TORI Global

Delivering Management Change: going through the motions or seeking real outcomes?

Blog post   •   Mar 01, 2012 10:18 GMT

Many organisations still seem to be fixated with centralised ‘top-down’ change programmes.  There are several reasons for this:

  • Current cost reduction pressures generate drives toward control and standardised procedures
  • Top-down is an easy option, deceptively assumed to require limited resourcing
  • Control and big ‘roll out’ change programmes act to legitimise the budgets and jobs of in-house HR Learning & Development groups.  Top-down becomes a euphemism for cottage industry.

Yet despite the profusion of change project spreadsheets and corporate message emphasising the latest official virtues, outcomes are frequently disappointing.  Structures change, but people remain dis-engaged. Discretionary effort lies un-tapped and everyone waits for the next change wave, the next set of PowerPoints and glossy posters.  Over time, indifference and entrenched behaviours are reinforced.

How might we improve on these common outcomes?

One step here is to actively design change programmes to include a balance of top-down and bottom-up change initiatives.  TORI Global’s approach is to establish broad strategic change objectives with senior leaders and then to seek to engage operational level change transformers in designing and delivering the local versions of those larger aims.  The outcome of course is much greater buy-in and local commitment to change, not least because it is largely designed by the consumers of the new direction for themselves. Building energy for change, creating fast adaptation to local exigencies, tracking milestones set by participants, are the name of the (successful/faster/deliverable) game.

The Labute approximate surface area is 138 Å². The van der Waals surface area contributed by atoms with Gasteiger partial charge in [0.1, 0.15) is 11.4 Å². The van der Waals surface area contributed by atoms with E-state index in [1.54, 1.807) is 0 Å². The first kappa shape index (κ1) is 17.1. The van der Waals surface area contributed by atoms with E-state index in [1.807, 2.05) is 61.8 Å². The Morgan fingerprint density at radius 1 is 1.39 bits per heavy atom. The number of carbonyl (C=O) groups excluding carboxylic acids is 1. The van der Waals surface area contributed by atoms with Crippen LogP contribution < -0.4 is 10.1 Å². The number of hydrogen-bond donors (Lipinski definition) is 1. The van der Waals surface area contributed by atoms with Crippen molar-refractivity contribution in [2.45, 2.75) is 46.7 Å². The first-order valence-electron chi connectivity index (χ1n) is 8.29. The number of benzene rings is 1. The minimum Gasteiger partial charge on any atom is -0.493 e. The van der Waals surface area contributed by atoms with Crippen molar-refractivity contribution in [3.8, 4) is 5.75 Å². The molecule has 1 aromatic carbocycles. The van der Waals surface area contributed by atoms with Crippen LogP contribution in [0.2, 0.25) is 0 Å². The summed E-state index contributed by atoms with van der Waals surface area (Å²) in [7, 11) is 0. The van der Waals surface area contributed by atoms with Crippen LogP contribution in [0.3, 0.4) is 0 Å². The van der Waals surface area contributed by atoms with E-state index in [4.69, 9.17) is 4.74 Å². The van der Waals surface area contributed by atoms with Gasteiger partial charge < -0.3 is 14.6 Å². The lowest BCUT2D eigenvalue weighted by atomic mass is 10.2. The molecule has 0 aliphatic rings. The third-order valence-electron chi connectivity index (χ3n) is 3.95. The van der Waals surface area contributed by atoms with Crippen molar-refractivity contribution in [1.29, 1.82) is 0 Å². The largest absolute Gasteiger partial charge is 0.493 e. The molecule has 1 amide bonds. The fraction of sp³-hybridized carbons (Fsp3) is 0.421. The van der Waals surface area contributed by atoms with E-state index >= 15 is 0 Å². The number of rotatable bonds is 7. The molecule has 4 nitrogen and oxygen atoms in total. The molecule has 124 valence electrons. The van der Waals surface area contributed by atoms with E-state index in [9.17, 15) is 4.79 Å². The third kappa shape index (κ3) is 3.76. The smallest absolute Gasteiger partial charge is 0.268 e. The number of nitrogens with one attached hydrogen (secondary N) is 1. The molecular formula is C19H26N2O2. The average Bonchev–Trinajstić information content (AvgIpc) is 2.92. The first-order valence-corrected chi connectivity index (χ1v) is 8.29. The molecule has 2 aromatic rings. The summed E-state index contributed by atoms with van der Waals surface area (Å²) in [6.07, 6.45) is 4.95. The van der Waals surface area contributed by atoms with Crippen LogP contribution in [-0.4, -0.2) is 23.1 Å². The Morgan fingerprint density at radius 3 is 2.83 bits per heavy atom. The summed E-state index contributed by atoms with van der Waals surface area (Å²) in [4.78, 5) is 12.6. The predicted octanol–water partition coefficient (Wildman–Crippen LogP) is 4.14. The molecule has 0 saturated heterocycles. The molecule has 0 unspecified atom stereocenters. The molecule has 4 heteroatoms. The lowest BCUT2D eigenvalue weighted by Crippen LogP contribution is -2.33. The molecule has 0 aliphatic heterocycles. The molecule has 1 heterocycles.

So ‘top-down’ and ‘bottom-up’ change initiatives are not mutual opposites. Effective delivery of change plans instead requires a careful blend of both.

See it like a piece of engaging music, or like Senge (1990), or as a recipe for a meal – you do need a strong, recurrent platform of basic notes, basic ingredients.  But complementing this needs to be informally based improvisations, local adaptations of the central theme to accommodate for local conditions.  Only by enhancing the latest change programmes ‘driven’ – or even ‘executed’ – by Corporate or HR; only by using again the energy and experience of employees can we generate momentum for change on-the-ground.